by Alan Moen (Brewing Techniques - Vol. 6, No.3)
In the language of beer, native speakers aren’t the only ones with something to say.
St. Patrick’s Day, for those of us living outside Ireland, is always a great time to haul out the fiddle, toss back a few pints of stout, and basically just enjoy drinking beer. We need more holidays like this, when a bit of overindulgence is tolerated and our public behavior is scrutinized less carefully. As is my custom, this past St. Patrick’s day I barraged my neighbors with a full day of Irish music from every tape and CD I have as well as from my own modest repertoire on fiddle and banjo.
One of my favorite such tunes is a piece of Irish-American doggerel about the adventures of an immigrant from Cork who tries to locate his uncle, Martin Kelly, in New York. “I found so many Kellys there that I nearly lost me mind,” the song laments. “So I went and asked directions from a friendly German Jew/But he says, please excuse me, but me name is Kelly, too.” The frustrated Irishman finally travels to Boston in his search and there finds a naturalized Chinese named — you guessed it — Kelly. The song ends with the thought that “when Kelly discovered the North Pole, sure he found Pat Kelly there.”
Underneath the humor of discovering that the Kellys seem to have overtaken the entire Earth, the song hints at an uncomfortable feeling that somehow, as the Kelly clan has emigrated from Ireland, its uniqueness was lost. The Kellys of Ireland had an identity that seems missing among all the other Kellys of the world.
Some of the same sentiment persists among purists in the world of beer; namely, that once a beer style has been separated from its cultural and geographic roots, it degenerates. If you want to taste a “true” Pilsener, it is necessary to travel to the Czech Republic; pale ale must be drunk in Burton-on-Trent; Oktoberfestbier must be experienced in Munich.
Like many myths, the notion of special identity has some validity. As we know, local ingredients and indigenous brewing techniques were crucial in the development of the world’s great beer styles, from the brewing water of Burton-upon-Trent’s pale ales to the Moravian barley of Vienna lager. We have learned to respect the effects of place on beer just as we honor Burgundy wines or Parmesan cheese. Kölsch beers, for example (named for the town of Köln [Cologne], Germany), really do constitute a locally defined style. The town of Düsseldorf also has its characteristic Altbiers. DeKonick ale is brewed only in Antwerp, Belgium. Because of the relative fragility of beer as a beverage, these beers usually do taste much better, on draught, in or near their places of origin. The cultural ambiance of the established brewing traditions is also a factor in beer appreciation, and beer cannot be seen as simply a product in a keg or bottle, separate from the society that enjoys it.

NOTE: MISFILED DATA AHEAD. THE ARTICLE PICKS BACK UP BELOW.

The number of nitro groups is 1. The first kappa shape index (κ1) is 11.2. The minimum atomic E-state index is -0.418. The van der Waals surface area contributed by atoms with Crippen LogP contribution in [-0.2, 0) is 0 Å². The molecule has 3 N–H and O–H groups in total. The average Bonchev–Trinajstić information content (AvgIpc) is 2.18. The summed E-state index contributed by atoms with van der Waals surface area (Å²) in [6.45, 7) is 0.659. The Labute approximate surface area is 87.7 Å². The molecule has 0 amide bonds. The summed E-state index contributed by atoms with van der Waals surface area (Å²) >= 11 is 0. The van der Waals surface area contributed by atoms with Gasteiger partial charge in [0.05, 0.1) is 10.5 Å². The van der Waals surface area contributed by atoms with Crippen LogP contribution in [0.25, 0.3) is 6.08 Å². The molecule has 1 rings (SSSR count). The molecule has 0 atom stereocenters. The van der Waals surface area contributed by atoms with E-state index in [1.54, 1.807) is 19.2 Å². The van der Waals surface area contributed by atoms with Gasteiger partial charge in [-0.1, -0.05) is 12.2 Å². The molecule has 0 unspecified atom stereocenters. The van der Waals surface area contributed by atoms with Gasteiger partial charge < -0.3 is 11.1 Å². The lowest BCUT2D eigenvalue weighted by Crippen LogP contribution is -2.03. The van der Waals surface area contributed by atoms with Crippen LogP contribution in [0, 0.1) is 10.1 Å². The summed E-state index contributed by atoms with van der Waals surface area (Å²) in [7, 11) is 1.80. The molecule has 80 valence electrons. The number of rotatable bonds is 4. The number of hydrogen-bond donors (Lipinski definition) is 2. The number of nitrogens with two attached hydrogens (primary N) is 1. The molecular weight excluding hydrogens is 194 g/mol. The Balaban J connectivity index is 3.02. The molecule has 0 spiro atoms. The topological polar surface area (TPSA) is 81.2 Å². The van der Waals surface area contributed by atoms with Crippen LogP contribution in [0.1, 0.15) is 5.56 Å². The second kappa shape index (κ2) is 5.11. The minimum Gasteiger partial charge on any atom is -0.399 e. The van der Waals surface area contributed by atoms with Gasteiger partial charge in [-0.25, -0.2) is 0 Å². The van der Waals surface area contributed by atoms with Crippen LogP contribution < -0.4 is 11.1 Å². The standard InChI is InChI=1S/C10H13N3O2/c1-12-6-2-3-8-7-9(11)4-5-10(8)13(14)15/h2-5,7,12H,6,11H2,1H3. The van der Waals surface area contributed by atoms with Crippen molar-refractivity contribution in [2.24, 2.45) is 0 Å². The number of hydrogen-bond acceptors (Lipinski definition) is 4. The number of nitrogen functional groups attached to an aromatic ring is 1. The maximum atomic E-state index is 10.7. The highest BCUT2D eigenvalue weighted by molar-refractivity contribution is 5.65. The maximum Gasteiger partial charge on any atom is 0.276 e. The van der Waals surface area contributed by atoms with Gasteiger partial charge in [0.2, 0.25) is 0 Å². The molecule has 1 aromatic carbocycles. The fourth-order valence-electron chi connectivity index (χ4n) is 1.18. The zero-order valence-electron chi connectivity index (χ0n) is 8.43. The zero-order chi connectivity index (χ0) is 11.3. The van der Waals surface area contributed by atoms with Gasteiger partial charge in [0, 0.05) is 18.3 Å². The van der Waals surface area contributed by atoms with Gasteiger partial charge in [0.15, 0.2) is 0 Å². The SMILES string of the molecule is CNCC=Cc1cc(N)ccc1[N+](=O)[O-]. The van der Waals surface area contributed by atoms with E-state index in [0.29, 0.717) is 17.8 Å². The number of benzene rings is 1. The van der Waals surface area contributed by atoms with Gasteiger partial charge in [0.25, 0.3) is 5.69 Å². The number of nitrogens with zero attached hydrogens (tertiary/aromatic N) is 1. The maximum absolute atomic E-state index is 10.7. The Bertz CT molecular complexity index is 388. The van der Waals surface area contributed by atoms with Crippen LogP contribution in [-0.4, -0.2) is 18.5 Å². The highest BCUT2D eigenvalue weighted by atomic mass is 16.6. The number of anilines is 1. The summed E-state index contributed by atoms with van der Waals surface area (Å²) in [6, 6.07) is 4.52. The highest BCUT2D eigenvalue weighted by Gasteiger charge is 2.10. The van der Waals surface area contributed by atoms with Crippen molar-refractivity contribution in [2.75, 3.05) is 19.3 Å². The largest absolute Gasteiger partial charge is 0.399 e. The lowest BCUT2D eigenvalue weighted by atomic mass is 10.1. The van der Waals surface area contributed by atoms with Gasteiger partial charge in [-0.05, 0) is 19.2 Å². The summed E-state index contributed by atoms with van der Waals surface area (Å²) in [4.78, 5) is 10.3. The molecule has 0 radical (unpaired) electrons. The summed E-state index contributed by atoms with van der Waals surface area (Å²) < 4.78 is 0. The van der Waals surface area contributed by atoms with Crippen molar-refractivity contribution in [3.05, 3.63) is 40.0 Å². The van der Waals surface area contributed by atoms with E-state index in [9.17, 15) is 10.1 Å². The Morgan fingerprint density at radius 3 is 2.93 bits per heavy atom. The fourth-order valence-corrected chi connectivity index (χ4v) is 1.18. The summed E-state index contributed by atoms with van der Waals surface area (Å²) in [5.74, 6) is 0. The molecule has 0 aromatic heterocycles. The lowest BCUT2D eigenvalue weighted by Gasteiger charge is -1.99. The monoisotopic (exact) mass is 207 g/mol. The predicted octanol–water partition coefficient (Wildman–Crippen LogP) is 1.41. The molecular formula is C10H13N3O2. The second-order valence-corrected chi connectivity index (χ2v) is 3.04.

But although huge North American breweries have concocted “Pilseners” that really do deviate from the style of their European forebears (resulting in some mutant offspring, indeed), many craft breweries in recent years have clearly revived and redefined classic styles. Good examples of traditional Pilseners are now made throughout the United States and Canada. Many of the ingredients for these beers are now available worldwide; I use Belgian and German malts here in the Pacific Northwest, for instance, and hops have even been sent from Washington’s Yakima Valley to home brewers in Antarctica.
I think that the real strength of an art or craft (which is what brewing is) lies in its ability to transcend physical or cultural boundaries. So it is that the German brewing giant Paulaner has had incredible success with its new brewpubs in Shanghai and Bangkok (on a recent trip to Asia a friend of mine experienced the ultimate surreal vision when he saw a Chinese woman wearing liederhosen in Shanghai). One can now find excellent bluegrass bands in Japan, great Cabernets from California, and wonderful Belgian-style ales from Wisconsin. These days, any reasonably good, marketable idea does inspire poor imitations, but it can also spawn respectable variations, such as American pale ale. These progressive, creative variations keep an industry vigorous.
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